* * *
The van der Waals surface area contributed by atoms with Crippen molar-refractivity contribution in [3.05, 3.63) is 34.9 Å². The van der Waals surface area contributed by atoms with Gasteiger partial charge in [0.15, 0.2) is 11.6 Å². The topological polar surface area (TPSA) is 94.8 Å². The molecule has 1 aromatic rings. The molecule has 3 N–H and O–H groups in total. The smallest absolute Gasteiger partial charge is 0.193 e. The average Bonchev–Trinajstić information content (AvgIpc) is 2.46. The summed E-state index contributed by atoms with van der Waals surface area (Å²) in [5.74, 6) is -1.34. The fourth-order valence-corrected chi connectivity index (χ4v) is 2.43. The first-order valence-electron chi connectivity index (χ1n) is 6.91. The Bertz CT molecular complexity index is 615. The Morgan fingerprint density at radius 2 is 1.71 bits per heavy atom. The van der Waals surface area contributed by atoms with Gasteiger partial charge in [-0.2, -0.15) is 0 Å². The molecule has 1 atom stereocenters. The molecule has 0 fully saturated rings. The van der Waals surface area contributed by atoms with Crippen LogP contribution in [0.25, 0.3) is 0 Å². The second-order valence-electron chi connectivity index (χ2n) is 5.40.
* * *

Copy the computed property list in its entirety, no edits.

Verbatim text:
The van der Waals surface area contributed by atoms with Crippen molar-refractivity contribution in [3.05, 3.63) is 34.9 Å². The van der Waals surface area contributed by atoms with Gasteiger partial charge in [0.15, 0.2) is 11.6 Å². The topological polar surface area (TPSA) is 94.8 Å². The molecule has 1 aromatic rings. The molecule has 3 N–H and O–H groups in total. The smallest absolute Gasteiger partial charge is 0.193 e. The average Bonchev–Trinajstić information content (AvgIpc) is 2.46. The summed E-state index contributed by atoms with van der Waals surface area (Å²) in [5.74, 6) is -1.34. The fourth-order valence-corrected chi connectivity index (χ4v) is 2.43. The first-order valence-electron chi connectivity index (χ1n) is 6.91. The Bertz CT molecular complexity index is 615. The Morgan fingerprint density at radius 2 is 1.71 bits per heavy atom. The van der Waals surface area contributed by atoms with Gasteiger partial charge in [-0.2, -0.15) is 0 Å². The molecule has 1 atom stereocenters. The molecule has 0 fully saturated rings. The van der Waals surface area contributed by atoms with Crippen LogP contribution in [0.25, 0.3) is 0 Å². The second-order valence-electron chi connectivity index (χ2n) is 5.40.